Post Processing – White Balance is a Big Deal

Simply put, the way your camera “sees” the color white has massive ramifications on the end product of your photo.  Fortunately, cameras are pretty smart, and they tend to do pretty well 70-80% of the time in figuring out what pure white really is.  However, pure white can vary considerably from a digital perspective (ie, from the camera’s view).  A white shirt in fluorescent lighting is quite different than a white shirt under the blazing yellow African sun, or a wintery blue morning in the arctic.   Our eyes adjust automatically, but cameras are computers…they have to physically decide to make adjustments. While “auto white balance” is designed to figure this out so you don’t have to, all photo editing programs allow you to shift this slider in the “cool” or “warm” end of the spectrum by adjusting the color “temperature”.


In this example, we take the above photo as the “end product”…a glorious sunset over Inle Lake, Myanmar.  To me, this is just how it was unfolding, with this incredible yellow glow to the atmosphere as the day came to an end.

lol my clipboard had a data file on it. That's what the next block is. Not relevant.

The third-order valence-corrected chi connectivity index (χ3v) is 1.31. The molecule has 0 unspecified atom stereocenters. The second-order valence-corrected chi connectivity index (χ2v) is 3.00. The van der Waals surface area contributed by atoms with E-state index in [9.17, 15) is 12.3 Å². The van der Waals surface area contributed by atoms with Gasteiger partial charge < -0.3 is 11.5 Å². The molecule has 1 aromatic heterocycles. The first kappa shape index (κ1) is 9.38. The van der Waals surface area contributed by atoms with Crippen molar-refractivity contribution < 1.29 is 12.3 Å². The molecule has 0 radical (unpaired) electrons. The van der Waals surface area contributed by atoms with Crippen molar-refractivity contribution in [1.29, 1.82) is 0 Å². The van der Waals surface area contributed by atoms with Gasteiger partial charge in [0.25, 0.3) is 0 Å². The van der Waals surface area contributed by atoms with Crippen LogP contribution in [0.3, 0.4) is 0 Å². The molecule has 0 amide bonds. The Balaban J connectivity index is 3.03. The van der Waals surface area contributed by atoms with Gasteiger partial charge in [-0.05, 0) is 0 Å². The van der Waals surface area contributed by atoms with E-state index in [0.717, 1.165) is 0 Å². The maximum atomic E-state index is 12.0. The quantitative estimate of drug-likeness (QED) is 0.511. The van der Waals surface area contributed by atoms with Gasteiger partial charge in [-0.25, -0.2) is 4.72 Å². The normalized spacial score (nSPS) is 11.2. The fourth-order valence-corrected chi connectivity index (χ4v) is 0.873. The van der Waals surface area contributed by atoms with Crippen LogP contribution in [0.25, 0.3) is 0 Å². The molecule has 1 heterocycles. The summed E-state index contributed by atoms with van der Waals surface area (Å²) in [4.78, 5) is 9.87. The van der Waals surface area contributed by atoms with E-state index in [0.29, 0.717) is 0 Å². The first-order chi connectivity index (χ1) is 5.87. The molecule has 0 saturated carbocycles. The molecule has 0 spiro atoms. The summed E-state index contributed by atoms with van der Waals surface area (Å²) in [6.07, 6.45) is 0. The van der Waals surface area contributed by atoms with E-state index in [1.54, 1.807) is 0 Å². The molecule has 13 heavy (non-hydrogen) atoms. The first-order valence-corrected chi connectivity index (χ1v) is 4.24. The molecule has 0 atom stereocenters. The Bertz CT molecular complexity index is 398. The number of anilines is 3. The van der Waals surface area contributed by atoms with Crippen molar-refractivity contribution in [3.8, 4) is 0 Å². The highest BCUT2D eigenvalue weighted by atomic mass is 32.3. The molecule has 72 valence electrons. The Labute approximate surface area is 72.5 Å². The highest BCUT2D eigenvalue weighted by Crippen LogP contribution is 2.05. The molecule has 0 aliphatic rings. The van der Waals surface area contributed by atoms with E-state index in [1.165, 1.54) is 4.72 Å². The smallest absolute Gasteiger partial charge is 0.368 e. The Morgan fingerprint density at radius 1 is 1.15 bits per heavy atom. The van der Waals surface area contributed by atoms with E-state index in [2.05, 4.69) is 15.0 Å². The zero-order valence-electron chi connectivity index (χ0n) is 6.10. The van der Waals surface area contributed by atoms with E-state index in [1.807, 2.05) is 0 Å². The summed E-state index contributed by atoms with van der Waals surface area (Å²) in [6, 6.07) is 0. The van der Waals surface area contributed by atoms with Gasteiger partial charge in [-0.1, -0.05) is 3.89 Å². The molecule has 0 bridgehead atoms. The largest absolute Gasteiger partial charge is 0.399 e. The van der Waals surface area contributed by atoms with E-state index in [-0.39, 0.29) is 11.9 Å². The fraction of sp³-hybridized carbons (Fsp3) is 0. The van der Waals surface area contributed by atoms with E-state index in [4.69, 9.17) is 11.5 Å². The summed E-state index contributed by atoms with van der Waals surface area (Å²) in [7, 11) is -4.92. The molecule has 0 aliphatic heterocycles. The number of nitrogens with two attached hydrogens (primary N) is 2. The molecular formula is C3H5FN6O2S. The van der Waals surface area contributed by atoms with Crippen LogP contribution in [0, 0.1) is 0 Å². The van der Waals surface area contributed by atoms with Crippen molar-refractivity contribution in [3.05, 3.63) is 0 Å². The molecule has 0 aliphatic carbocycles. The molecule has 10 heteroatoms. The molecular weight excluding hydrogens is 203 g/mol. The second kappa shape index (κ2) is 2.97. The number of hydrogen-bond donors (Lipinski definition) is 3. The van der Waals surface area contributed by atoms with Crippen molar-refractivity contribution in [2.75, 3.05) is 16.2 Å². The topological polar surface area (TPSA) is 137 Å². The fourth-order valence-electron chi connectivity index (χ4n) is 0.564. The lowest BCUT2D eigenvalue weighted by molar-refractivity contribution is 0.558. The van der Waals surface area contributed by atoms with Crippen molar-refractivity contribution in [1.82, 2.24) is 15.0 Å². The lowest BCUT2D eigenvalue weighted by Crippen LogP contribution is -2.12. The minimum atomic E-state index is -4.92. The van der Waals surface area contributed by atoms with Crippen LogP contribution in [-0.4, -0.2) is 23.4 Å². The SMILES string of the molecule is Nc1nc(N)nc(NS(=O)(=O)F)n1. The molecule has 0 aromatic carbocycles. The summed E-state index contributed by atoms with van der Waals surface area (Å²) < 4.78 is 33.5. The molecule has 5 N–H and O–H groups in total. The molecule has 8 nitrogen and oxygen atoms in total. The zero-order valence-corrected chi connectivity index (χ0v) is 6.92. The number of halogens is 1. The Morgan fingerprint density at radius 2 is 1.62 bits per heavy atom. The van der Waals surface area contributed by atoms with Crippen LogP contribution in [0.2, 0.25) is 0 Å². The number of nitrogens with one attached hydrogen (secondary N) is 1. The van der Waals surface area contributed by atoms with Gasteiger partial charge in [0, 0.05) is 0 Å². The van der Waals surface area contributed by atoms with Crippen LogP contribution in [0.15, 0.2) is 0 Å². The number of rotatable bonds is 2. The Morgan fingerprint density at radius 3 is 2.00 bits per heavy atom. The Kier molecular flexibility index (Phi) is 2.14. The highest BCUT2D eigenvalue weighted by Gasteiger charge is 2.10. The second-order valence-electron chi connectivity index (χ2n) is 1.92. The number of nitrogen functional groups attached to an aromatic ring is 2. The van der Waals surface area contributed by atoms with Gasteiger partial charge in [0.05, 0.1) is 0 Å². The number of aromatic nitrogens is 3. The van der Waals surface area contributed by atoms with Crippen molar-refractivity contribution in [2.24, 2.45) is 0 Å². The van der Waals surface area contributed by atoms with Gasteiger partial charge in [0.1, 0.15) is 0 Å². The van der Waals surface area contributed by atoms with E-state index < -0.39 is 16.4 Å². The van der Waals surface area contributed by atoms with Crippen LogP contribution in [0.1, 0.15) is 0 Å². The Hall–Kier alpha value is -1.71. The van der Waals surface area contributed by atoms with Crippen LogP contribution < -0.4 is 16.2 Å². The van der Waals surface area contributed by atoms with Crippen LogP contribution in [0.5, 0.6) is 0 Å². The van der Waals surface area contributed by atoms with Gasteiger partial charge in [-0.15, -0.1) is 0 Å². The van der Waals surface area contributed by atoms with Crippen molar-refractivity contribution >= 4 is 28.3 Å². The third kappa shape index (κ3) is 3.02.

However, I needed to use post processing to change the white balance and to adjust for the very “cool blue” look my initial photo had (below).


What’s happening here is the camera is adjusting the color of the photo and injecting more blue into it, in an effort to “balance out” the strong yellow the environment is naturally giving us (similar to how a “cooling filter” would have worked back in the day).  When cameras are set to any sort of auto setting (this goes for exposure, white balance, etc.), they tend to try and bring balance to everything.  The challenge for we photographers is that we often deliberately take photos of things that do look astounding and even in some cases a bit super natural.  Thus, the camera actually dumbs such shots down a bit because of their nature as digital instruments.  But fret not, the white balance slider on any post processing program can compensate for this.  In the case of this photo, I slid the white balance slider very dramatically to the right, to refresh more of the natural yellow I saw in the scene I photographed.


And voila, simply by adjusting the white balance we end up with a spectacular shot that is both more true to what was actually unfolding in front of us, but also much more aesthetic.  While it may seem “photoshopped” when comparing the two, it’s ultimately most important that you end up with a photo that you are happy with, and leaves you with a nice memory of that magic moment. In many cases, post-processing (photoshop, picasa, iphoto, etc.) is a critical tool to help you in your quest to capture life exactly as you saw it.

Sunset on Inle Lake


Go forward and give it a shot,